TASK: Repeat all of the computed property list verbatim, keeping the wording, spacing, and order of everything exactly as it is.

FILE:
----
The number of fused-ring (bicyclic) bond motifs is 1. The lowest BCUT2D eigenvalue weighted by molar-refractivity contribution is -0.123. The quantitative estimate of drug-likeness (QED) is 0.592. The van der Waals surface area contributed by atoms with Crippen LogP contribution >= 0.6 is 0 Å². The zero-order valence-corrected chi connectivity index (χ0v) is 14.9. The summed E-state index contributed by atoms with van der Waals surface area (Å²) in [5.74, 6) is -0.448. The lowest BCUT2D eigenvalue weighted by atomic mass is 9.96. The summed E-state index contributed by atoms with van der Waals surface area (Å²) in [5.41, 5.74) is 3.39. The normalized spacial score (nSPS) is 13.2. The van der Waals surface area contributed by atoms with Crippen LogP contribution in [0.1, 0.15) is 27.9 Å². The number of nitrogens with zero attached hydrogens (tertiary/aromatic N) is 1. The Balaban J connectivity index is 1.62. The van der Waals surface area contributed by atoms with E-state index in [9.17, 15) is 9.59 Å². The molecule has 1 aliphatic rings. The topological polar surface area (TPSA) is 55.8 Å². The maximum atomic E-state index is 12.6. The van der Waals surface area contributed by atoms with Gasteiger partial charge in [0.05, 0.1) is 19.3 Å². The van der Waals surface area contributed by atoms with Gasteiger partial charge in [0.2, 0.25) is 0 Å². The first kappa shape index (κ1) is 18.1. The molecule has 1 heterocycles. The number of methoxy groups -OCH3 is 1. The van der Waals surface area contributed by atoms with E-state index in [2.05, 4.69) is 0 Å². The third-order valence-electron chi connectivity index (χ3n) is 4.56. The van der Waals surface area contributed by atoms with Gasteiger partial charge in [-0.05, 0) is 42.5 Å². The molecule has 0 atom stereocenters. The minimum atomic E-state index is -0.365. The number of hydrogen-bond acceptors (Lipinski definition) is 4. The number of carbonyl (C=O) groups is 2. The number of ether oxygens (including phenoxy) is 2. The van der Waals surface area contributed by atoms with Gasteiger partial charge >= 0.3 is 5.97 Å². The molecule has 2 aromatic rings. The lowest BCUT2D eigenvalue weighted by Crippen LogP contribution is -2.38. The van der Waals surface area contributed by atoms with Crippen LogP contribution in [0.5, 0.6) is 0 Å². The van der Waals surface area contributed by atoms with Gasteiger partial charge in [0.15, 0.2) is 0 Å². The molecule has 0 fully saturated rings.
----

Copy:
The number of fused-ring (bicyclic) bond motifs is 1. The lowest BCUT2D eigenvalue weighted by molar-refractivity contribution is -0.123. The quantitative estimate of drug-likeness (QED) is 0.592. The van der Waals surface area contributed by atoms with Crippen LogP contribution >= 0.6 is 0 Å². The zero-order valence-corrected chi connectivity index (χ0v) is 14.9. The summed E-state index contributed by atoms with van der Waals surface area (Å²) in [5.74, 6) is -0.448. The lowest BCUT2D eigenvalue weighted by atomic mass is 9.96. The summed E-state index contributed by atoms with van der Waals surface area (Å²) in [5.41, 5.74) is 3.39. The normalized spacial score (nSPS) is 13.2. The van der Waals surface area contributed by atoms with Crippen LogP contribution in [0.1, 0.15) is 27.9 Å². The number of nitrogens with zero attached hydrogens (tertiary/aromatic N) is 1. The Balaban J connectivity index is 1.62. The van der Waals surface area contributed by atoms with E-state index in [9.17, 15) is 9.59 Å². The molecule has 1 aliphatic rings. The topological polar surface area (TPSA) is 55.8 Å². The maximum atomic E-state index is 12.6. The van der Waals surface area contributed by atoms with Gasteiger partial charge in [0.05, 0.1) is 19.3 Å². The van der Waals surface area contributed by atoms with Gasteiger partial charge in [0.2, 0.25) is 0 Å². The first kappa shape index (κ1) is 18.1. The molecule has 1 heterocycles. The number of methoxy groups -OCH3 is 1. The van der Waals surface area contributed by atoms with E-state index in [2.05, 4.69) is 0 Å². The third-order valence-electron chi connectivity index (χ3n) is 4.56. The van der Waals surface area contributed by atoms with Gasteiger partial charge in [-0.05, 0) is 42.5 Å². The molecule has 0 atom stereocenters. The minimum atomic E-state index is -0.365. The number of hydrogen-bond acceptors (Lipinski definition) is 4. The number of carbonyl (C=O) groups is 2. The number of ether oxygens (including phenoxy) is 2. The van der Waals surface area contributed by atoms with Gasteiger partial charge >= 0.3 is 5.97 Å². The molecule has 2 aromatic rings. The lowest BCUT2D eigenvalue weighted by Crippen LogP contribution is -2.38. The van der Waals surface area contributed by atoms with Crippen LogP contribution in [0.5, 0.6) is 0 Å². The van der Waals surface area contributed by atoms with Gasteiger partial charge in [0.15, 0.2) is 0 Å². The molecule has 0 fully saturated rings.